# 15571

TOURNON, Charles-Thomas (Carlo Tommaso) Maillard de (1668-1710); THOMAS, Antoine (1644-1709)

[MANUSCRIPTS] Copy of a report by Cardinal Maillard de Tournon sent from Macau to the Propaganda Fide, 1705; [together with] Supplicatio facta Imperatori, being a copy of a document relating to Tournon’s imprisonment at Macau, by Antoine Thomas and others [1707]

Small quarto, recent marbled papered boards with gilt lettered and decorated morocco label to upper board; front pastedown with ex libris of H.P. Kraus; manuscript in ink on wove paper with anchor watermark; pp [2 blank], [5 Report of Tournon], [4 Supplicatio facta Imperatori], [1 blank]; both documents are written in the same neat secretarial hand, the first in Italian, the second in Latin; foliation numbering indicates that the two documents were originally bound together; indistinct early ecclesiatical library stamp to bottom margin of first page; clean and fresh throughout.

Cardinal Charles Maillard de Tournon (1668-1710), having been appointed by Pope Clement XI as papal legate to India and the Far East, departed for China in 1703. The primary tasks of his embassy were to report on the state of the missions and to settle once and for all the Chinese rites controversy. Tournon arrived at Macau in April 1705, already firmly opposed to the tolerant stance of the Jesuit missionaries toward Confucian practices amongst Christian converts.

The first of the two manuscripts offered here is a contemporary manuscript copy, made in Rome, of Tournon’s first report to the papal authorities following his arrival in China, and is signed ‘nella Provincia di Cantone 26 7bre [September] 1705 … Carlo Tomaso, Patriarca d’Antiochia’. It describes his trip to from Macau to Peking in a ship flying the yellow imperial banner, and relates how he was well received by the Kangxi Emperor when he arrived there. He names several cities visited along the way, where he was also received with great honour. Tournon subsequently set out from Peking and briefly reports on other provinces in the vicinity.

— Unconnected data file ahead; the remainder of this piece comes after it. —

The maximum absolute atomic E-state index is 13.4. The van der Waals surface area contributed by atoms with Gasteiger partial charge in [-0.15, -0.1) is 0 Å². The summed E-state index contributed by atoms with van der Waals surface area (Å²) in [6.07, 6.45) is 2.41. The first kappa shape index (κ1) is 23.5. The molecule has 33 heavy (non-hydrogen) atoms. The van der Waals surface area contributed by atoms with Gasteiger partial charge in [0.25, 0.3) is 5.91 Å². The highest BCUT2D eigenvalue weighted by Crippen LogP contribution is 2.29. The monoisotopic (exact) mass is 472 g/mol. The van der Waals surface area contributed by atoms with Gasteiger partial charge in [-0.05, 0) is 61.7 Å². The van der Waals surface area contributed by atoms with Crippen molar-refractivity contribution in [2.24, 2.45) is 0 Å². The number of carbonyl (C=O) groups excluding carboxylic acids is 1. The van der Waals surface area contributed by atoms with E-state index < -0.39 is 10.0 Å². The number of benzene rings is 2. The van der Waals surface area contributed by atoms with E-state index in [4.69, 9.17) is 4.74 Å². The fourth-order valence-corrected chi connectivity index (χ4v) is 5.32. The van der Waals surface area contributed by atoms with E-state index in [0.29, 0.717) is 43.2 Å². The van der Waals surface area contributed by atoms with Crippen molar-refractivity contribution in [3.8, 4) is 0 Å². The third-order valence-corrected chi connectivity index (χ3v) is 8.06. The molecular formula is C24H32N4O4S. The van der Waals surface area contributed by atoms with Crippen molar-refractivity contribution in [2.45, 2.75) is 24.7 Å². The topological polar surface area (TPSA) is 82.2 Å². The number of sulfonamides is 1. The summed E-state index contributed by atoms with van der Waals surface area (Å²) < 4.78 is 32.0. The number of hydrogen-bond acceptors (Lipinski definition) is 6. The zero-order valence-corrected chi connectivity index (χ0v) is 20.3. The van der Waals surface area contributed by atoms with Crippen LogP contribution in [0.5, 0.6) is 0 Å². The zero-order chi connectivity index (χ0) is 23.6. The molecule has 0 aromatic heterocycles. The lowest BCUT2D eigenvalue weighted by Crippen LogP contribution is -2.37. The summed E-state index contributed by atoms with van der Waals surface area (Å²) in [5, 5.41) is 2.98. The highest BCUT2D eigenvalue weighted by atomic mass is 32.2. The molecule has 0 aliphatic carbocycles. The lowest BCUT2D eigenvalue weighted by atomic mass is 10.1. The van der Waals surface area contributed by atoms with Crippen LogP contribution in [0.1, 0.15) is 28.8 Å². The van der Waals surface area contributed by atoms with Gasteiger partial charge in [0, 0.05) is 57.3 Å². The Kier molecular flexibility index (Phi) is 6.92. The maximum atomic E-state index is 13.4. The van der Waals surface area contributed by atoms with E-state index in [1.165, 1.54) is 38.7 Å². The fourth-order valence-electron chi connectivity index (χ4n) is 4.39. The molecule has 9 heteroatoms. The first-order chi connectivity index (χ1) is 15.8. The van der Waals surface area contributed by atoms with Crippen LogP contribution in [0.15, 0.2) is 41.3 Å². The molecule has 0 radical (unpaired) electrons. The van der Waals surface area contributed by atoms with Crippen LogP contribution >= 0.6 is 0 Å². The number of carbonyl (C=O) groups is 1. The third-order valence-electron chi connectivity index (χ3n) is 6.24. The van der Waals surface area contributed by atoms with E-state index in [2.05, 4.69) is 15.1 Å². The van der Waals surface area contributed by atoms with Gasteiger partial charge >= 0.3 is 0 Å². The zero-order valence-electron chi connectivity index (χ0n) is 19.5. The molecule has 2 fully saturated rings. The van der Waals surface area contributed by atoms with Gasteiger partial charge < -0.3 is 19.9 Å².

In November 1704 the Pope had issued a decree banning the practice of Chinese rites, and on receipt of the news of this decision Tournon issued a decree at Nanjing on 25 January 1707 obliging the missionaries, under pain of excommunication, to abolish these rites. Relations between the legate and the Kangxi Emperor immediately soured, and, despite the entreaties of the Jesuits under their Superior, Antoine Thomas, the Emperor ordered Tournon to be imprisoned at Macau and sent a delegation of Jesuit missionaries to Rome to protest against the decree. Tournon would die in Macau in 1710 without ever being released.

The second of the two present manuscripts, Supplicatio facta Imperatori, was made in Rome by the same copyist as the first, and is a copy of a submission to the Kangxi Emperor made by the Jesuits Antoine Thomas, Philip Grimaldi, Thomas Pereyra and Jean-Francois Gerbillon, in response to the Emperor’s decision to imprison Cardinal Tournon. They extol the virtuous character of Tournon, to whom they refer as Tolo, his Chinese name, Tolo. It is requested that Tournon be accompanied by a surgeon and physician. Another manuscript copy of Supplicatio facta Imperatori is held in the Archivio Storico del Comune di Genova, Manoscritti, Ricci, 0167, ‘Miscellanea di documenti riguardanti la controversia sui Riti Cinesi’, sec. XVIII.

See Also

In Oriente factum

In Oriente factum



Voyages & Exploration